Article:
Eating local foods reduces your carbon footprint. If you’re looking to do more for the planet, eating locally is an easy way to start. Try making some changes to how you source your food, and see how much of a difference it makes!
5. No GMOs or Pesticides
One of the biggest benefits of eating locally grown foods is that you don’t have to worry about GMOs or pesticides. As mentioned above, local farmers use organic methods instead of genetically modified organisms. They also do not use chemical pesticides and instead rely on natural pest control methods. You can feel good about the food you’re eating and rest assured that it’s safe for your family.
6. It builds community
Another benefit of eating locally grown food is that it builds community. The local food movement is about strengthening relationships between farmers and consumers, between consumers and each other, and between consumers and their communities.
These relationships are built by creating an understanding of where our food comes from. You can learn about the people who grow your food, what they care about, and what you care about, and why we should all be eating more locally grown foods to make our communities healthier places for ourselves, our children, and future generations.
7. Support local businesses and get to know your local farmers
Eating locally-grown foods is also a way of supporting local businesses and economies. Buying from your local farmers means that you are supporting the people who grow your food, which in turn supports their families and communities. You are also helping to keep money in the community, which means that other local businesses benefit from this as well.
By supporting local farmers, you are keeping your money in your community and helping to strengthen it.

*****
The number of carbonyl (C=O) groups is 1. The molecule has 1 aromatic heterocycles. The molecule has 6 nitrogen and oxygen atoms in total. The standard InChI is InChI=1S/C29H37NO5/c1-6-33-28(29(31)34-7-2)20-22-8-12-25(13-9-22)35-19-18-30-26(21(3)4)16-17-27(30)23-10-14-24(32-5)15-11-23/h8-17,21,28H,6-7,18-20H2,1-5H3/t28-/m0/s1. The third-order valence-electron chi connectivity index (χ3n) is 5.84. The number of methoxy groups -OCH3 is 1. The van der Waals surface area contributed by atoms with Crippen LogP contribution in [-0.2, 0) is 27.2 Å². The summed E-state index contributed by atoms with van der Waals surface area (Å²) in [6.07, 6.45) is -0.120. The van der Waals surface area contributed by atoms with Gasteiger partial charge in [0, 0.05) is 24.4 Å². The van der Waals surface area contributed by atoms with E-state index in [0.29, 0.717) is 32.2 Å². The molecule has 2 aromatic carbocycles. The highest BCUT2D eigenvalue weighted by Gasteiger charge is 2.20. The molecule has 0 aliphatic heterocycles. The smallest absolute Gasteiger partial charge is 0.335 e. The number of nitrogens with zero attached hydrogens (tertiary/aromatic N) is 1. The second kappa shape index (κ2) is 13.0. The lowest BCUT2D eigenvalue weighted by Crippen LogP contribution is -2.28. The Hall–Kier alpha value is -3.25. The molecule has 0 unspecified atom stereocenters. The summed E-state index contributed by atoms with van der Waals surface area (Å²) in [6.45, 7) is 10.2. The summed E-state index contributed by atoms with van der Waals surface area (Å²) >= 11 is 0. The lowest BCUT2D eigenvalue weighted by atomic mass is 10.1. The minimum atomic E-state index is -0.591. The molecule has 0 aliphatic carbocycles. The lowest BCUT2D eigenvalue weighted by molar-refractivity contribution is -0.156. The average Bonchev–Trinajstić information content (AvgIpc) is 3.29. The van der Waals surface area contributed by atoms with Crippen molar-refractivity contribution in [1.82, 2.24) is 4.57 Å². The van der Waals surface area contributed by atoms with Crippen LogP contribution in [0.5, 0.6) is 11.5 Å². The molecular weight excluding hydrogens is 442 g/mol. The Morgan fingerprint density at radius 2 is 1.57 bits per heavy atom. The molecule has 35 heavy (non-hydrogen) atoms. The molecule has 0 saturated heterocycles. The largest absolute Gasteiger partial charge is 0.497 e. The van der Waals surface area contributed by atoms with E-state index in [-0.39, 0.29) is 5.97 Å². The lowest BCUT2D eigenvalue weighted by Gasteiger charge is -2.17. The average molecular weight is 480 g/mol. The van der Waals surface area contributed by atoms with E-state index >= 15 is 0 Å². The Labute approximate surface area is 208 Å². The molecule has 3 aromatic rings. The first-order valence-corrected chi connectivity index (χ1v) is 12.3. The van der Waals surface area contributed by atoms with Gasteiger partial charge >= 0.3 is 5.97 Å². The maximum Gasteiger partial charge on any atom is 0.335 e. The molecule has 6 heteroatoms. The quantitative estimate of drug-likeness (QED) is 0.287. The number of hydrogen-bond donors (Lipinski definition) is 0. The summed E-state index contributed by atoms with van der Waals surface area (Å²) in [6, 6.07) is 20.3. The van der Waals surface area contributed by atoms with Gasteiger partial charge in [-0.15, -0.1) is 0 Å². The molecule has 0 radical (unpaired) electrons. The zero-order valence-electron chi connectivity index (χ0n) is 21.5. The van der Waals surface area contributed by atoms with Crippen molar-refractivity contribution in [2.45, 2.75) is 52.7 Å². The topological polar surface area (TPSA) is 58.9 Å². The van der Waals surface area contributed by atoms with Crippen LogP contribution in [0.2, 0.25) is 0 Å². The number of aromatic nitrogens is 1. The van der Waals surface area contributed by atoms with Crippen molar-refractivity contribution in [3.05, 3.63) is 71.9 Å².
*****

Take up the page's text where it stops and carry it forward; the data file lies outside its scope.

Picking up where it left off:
8. Greater transparency and control in the food system
Knowing where your food comes from is important, and it’s increasingly difficult to determine the origin of the food you consume.
When you buy local food, it is more likely that you will know where it comes from, who grows it, and how it is grown. Farmers’ markets and online farmers’ marketplaces like Local Chow are one of the best places to find information about the people who grow your food.
At these farmers’ markets, small farmers can interact with customers directly and talk about how they farm without having to go through middlemen or distributors.
The great thing about eating locally-grown food is that it’s not just good for your health, it’s also good for the environment. A lot of people believe that eating locally grown foods is one of the best ways to combat climate change and protect our planet.
When you buy local food, you’re supporting a system that’s better for the environment and your community. Local farms tend to use less energy and water than large-scale operations, so they have less of an impact on the planet. They also create jobs for people who live in your area—and those jobs are more likely to pay a living wage.
So, if you’re looking for easy ways to help out Mother Earth, consider switching out some non-local items on your menu with local produce instead!